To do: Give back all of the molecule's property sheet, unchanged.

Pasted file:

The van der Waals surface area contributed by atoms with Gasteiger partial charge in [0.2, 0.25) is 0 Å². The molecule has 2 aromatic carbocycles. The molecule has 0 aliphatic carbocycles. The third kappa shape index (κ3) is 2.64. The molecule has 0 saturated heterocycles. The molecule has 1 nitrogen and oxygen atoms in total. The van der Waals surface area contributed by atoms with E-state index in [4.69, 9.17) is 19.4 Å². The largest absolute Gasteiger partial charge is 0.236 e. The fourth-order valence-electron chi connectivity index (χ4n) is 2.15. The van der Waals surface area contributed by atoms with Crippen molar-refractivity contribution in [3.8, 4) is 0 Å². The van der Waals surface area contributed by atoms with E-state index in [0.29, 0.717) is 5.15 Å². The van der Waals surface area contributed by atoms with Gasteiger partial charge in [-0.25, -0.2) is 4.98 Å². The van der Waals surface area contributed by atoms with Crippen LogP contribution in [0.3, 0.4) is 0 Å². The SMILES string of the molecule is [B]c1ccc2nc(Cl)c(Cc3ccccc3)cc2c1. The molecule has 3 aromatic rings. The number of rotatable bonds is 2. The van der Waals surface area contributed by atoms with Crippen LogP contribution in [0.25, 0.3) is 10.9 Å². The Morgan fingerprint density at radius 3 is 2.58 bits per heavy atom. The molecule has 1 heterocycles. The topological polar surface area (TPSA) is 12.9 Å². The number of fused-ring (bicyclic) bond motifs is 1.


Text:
The van der Waals surface area contributed by atoms with Gasteiger partial charge in [0.2, 0.25) is 0 Å². The molecule has 2 aromatic carbocycles. The molecule has 0 aliphatic carbocycles. The third kappa shape index (κ3) is 2.64. The molecule has 0 saturated heterocycles. The molecule has 1 nitrogen and oxygen atoms in total. The van der Waals surface area contributed by atoms with E-state index in [4.69, 9.17) is 19.4 Å². The largest absolute Gasteiger partial charge is 0.236 e. The fourth-order valence-electron chi connectivity index (χ4n) is 2.15. The van der Waals surface area contributed by atoms with Crippen molar-refractivity contribution in [3.8, 4) is 0 Å². The van der Waals surface area contributed by atoms with E-state index in [0.29, 0.717) is 5.15 Å². The van der Waals surface area contributed by atoms with Gasteiger partial charge in [-0.25, -0.2) is 4.98 Å². The van der Waals surface area contributed by atoms with Crippen LogP contribution in [0.3, 0.4) is 0 Å². The SMILES string of the molecule is [B]c1ccc2nc(Cl)c(Cc3ccccc3)cc2c1. The molecule has 3 aromatic rings. The number of rotatable bonds is 2. The van der Waals surface area contributed by atoms with Crippen LogP contribution in [0.25, 0.3) is 10.9 Å². The Morgan fingerprint density at radius 3 is 2.58 bits per heavy atom. The molecule has 1 heterocycles. The topological polar surface area (TPSA) is 12.9 Å². The number of fused-ring (bicyclic) bond motifs is 1.